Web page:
See here
http://www.vmware.com/resources/techresources/10131

see here
http://www.gabesvirtualworld.com/how-too-many-vcpus-can-negatively-affect-your-performance/

http://www.zdnet.com/virtual-cpus-the-overprovisioning-penalty-of-vcpu-to-pcpu-ratios-4010025185/

also there is a document here about the CPU scheduler

www.vmware.com/files/pdf/perf-vsphere-cpu_scheduler.pdf

See my EE Article on performance

HOW TO:  Performance Monitor vSphere 4.x or 5.0

Many VMware Admins make the mistaken of overcomitting processors, because they can. Start with a single and grow. (add more).

What are the physical requirements for the service, would the physical server require 4 processors?

We often create VMs for Clients, and ask they to test performance, if they are not satisfied after testing we look at performance graphs, CPU and Memory, and increase slowly.

Otherwise we would have some very silly VM requirements, because they do not often know, what to allocate.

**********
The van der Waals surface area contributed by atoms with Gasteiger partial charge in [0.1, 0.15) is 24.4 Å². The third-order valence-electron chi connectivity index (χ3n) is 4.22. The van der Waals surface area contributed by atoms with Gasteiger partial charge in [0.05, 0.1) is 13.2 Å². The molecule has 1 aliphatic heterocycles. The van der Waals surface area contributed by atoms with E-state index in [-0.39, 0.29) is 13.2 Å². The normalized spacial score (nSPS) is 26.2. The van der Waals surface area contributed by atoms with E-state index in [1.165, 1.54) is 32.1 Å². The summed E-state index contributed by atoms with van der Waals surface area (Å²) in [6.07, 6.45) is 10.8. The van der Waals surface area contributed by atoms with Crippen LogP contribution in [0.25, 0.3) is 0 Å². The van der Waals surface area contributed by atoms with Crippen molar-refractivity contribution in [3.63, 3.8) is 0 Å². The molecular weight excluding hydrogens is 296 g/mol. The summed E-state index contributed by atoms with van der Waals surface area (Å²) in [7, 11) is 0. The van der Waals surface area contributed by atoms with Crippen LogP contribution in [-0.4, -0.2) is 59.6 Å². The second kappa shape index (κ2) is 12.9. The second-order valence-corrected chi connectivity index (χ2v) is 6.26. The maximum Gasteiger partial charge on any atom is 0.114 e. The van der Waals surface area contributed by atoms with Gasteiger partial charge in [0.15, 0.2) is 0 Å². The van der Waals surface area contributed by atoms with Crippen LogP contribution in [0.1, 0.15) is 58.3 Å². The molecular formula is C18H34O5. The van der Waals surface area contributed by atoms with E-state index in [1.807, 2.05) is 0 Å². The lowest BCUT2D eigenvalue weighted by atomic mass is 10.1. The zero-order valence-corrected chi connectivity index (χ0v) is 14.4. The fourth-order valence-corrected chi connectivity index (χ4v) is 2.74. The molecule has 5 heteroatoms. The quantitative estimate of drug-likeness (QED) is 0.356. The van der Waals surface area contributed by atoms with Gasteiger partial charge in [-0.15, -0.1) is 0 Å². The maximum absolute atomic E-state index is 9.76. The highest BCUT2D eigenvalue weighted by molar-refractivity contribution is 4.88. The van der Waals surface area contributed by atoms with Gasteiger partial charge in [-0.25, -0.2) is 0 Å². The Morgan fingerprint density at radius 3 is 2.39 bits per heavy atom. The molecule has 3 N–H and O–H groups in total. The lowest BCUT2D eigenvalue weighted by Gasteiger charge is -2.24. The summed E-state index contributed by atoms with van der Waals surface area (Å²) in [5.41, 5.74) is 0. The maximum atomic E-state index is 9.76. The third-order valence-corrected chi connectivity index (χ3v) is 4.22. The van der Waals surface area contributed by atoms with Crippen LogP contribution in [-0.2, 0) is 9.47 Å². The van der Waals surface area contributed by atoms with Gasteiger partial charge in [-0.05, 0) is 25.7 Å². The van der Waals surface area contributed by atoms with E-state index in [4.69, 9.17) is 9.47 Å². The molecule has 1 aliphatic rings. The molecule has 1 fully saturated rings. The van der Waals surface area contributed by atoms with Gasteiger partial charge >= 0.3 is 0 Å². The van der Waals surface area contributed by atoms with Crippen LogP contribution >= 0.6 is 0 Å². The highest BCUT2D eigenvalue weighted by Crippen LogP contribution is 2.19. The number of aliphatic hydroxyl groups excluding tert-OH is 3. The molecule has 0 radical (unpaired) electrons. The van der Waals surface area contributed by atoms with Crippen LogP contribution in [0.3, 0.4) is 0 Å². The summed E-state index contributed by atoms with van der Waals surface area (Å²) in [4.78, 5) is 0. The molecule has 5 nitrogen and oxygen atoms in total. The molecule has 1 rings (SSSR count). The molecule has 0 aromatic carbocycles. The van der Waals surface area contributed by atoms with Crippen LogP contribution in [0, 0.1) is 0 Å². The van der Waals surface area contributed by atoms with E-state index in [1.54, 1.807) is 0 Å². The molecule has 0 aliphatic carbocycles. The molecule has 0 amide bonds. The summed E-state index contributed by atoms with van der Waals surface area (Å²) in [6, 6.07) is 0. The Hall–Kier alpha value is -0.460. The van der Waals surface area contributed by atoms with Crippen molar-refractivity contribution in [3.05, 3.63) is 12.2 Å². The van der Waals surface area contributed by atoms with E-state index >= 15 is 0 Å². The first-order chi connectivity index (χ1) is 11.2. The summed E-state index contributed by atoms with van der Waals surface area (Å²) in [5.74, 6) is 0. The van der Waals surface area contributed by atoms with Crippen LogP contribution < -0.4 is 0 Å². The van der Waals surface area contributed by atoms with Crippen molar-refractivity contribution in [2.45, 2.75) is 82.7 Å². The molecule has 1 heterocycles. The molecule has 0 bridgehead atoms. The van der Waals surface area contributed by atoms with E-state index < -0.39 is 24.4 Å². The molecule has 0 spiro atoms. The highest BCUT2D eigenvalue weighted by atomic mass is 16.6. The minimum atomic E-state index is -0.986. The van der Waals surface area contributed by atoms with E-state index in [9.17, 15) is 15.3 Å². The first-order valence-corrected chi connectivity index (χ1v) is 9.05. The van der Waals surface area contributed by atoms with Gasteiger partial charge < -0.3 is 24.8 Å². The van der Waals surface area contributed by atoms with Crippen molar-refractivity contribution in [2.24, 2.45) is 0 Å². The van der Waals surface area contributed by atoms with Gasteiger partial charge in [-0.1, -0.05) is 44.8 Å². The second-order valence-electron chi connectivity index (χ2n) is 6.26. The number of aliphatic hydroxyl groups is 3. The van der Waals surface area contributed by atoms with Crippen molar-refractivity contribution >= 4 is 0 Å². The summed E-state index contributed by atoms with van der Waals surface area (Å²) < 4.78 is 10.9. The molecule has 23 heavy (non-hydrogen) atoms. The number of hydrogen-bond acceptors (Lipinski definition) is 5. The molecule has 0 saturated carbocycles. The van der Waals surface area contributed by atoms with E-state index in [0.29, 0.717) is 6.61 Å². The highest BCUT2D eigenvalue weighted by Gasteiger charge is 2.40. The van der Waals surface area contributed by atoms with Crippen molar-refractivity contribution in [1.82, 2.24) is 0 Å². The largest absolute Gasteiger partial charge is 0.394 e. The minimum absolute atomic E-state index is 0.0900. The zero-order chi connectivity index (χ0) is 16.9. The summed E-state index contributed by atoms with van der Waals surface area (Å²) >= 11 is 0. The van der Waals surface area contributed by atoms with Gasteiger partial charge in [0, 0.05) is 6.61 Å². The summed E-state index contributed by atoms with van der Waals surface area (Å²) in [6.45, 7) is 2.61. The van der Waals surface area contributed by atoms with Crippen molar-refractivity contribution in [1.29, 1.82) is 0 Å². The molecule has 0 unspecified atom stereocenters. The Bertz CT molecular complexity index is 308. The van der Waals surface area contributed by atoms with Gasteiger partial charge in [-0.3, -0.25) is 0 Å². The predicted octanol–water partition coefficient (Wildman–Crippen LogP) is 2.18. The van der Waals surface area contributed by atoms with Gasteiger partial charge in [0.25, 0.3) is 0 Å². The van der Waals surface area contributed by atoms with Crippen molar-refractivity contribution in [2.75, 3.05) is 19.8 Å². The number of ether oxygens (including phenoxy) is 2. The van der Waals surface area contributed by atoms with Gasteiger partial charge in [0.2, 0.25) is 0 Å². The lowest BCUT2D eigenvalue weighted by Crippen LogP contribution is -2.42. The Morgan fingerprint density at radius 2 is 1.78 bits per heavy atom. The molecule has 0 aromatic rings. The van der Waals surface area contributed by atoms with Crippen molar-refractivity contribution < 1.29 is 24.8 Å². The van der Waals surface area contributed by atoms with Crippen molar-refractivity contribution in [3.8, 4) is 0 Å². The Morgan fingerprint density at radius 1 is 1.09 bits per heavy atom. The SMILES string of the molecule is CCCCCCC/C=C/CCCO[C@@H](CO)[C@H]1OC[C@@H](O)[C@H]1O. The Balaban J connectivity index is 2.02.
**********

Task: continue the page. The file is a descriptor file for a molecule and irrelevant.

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Author Comment

by:dougdog
ID: 38766534
what is classed as high cpu ready?
i have attached a screenshot of a vm i have with 4 cpus and its cpu ready chart
is this high
cpu-ready.PNG
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Author Comment

by:dougdog
ID: 38766547
this is from esxtop on 1 of my hosts
esxtop.PNG
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LVL 117
ID: 38766561
what are you min and max readings?

it should be as low as possible, the higher the reading (milliseconds), the slower the VM is performing, and with many processors attached you see high readings.

is the VM performing okay?

you may want to experiment, and maybe drop a vCPU

what is the server?
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Author Comment

by:dougdog
ID: 38766575
its a front end server running iis
min max readings ?
are thesew in the screenshots attached or do i need to look somewhere else
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LVL 117
ID: 38766596
see here on the charts

CPU Ready
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Author Comment

by:dougdog
ID: 38766605
did you open the attachments i sent